By Don Ford

SAN FRANCISCO (KPIX 5) — Plenty of odd things get dumped into San Francisco Bay every single day, but it’s the U.S. Army Corps Of Engineers that takes responsibility of cleaning up all that debris when it floats to the surface.

At 7 a.m. Tuesday morning, the Army Corps of Engineers is already out on the Bay, searching for logs, trees and all manner of strange stuff.

Boat Captain Kixon Meyer has seen plenty of peculiar items in San Francisco Bay.

“Probably the oddest thing, with the exception of floating cars, refrigerators,” said Meyer. “And a Jacuzzi with chlorinated water still in it!”

The Army Corps of Engineers uses a specialized, all-aluminum, high-speed boat named the John Dillard for bay clean-up. It is equipped with a crane to find and remove the debris before a ferry or fishing boat runs into the flotsam.

Ferry often are flying across the bay with 300 people at nearly 35 miles an hour.

Golden Gate Ferries’ Supervising Vessel Master Robert Barley says the debris can cause major problems.

“Probably put a significant hole in the boat or wipe out the running gear,” explained Barley. “You’d lose a propeller or rudder and possible be dead in the water.”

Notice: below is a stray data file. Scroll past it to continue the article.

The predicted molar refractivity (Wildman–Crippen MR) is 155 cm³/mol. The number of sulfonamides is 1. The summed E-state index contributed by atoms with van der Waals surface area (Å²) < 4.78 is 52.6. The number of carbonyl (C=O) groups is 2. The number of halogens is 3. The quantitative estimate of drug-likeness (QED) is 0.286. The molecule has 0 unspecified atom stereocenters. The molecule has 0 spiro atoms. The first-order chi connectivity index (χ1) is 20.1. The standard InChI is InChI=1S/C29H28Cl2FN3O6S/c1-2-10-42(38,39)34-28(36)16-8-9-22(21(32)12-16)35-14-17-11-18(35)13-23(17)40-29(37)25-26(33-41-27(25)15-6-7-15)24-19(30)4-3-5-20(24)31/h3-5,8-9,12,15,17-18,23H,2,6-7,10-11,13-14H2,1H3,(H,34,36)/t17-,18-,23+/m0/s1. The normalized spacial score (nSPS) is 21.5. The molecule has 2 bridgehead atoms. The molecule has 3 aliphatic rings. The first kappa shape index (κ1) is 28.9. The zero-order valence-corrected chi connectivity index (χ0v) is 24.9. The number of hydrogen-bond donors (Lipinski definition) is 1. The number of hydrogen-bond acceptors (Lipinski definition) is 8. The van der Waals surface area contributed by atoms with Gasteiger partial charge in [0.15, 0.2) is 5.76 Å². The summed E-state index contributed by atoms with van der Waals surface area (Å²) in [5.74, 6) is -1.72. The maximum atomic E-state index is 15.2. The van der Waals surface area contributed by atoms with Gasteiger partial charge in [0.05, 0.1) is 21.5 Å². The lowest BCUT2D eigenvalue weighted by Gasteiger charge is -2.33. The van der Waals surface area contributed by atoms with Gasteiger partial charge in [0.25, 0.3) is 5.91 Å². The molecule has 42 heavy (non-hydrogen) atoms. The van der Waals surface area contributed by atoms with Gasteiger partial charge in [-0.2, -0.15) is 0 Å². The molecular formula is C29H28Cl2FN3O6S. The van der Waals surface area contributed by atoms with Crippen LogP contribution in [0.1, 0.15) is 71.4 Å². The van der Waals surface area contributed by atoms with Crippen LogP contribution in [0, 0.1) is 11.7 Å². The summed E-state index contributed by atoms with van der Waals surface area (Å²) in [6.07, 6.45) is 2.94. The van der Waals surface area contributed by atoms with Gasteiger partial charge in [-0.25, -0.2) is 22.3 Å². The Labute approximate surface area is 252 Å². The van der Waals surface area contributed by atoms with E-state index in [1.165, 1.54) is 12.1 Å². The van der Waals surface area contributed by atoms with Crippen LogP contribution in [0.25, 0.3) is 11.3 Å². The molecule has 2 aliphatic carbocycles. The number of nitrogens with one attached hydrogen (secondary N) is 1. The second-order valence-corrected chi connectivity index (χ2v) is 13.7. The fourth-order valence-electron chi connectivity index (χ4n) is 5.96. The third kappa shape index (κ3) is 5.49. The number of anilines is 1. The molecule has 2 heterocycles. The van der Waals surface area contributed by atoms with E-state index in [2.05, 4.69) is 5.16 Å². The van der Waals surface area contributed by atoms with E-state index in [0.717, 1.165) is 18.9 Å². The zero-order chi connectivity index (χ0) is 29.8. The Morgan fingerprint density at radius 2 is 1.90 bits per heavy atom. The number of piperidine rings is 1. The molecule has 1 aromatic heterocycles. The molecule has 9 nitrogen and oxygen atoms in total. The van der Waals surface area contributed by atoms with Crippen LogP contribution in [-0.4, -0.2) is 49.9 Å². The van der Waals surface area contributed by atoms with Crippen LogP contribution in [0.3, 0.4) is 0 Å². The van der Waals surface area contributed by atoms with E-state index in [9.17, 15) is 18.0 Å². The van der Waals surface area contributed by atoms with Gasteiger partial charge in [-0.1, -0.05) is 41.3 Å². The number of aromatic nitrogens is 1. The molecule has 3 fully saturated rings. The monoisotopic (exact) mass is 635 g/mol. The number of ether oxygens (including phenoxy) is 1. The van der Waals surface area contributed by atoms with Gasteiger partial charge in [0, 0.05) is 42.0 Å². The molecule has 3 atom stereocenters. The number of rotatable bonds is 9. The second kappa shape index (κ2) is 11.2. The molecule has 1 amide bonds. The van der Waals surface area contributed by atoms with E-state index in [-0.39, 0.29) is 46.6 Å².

No refrigerators or cars were spotted Tuesday, but the John Dillard did find giant pilings that — from the looks of things — may have been floating in the bay for years. Steel spikes and sea weed cover the logs.

Then U.S. Coast Guard vessel traffic called asking the crew to look for a capsized vessel near the Richmond San Rafael Bridge.

“We were focused on looking for a overturned, capsized vessel the VTS — that’s Vessel Traffic — reported out last night as a hazard to navigation,” explained Kixon.

The upside down boat was described as an abandoned derelict. But after an hour of searching, no boat was found. However, these guardians of the bay are always on guard.

“I’m glad they’re out there! We call them all the time when we see debris. We’ll call the Army Corps of Engineers,” said Barley.

The John Dillard is on patrol four days a week. The busiest time for the Corps is during winter storms.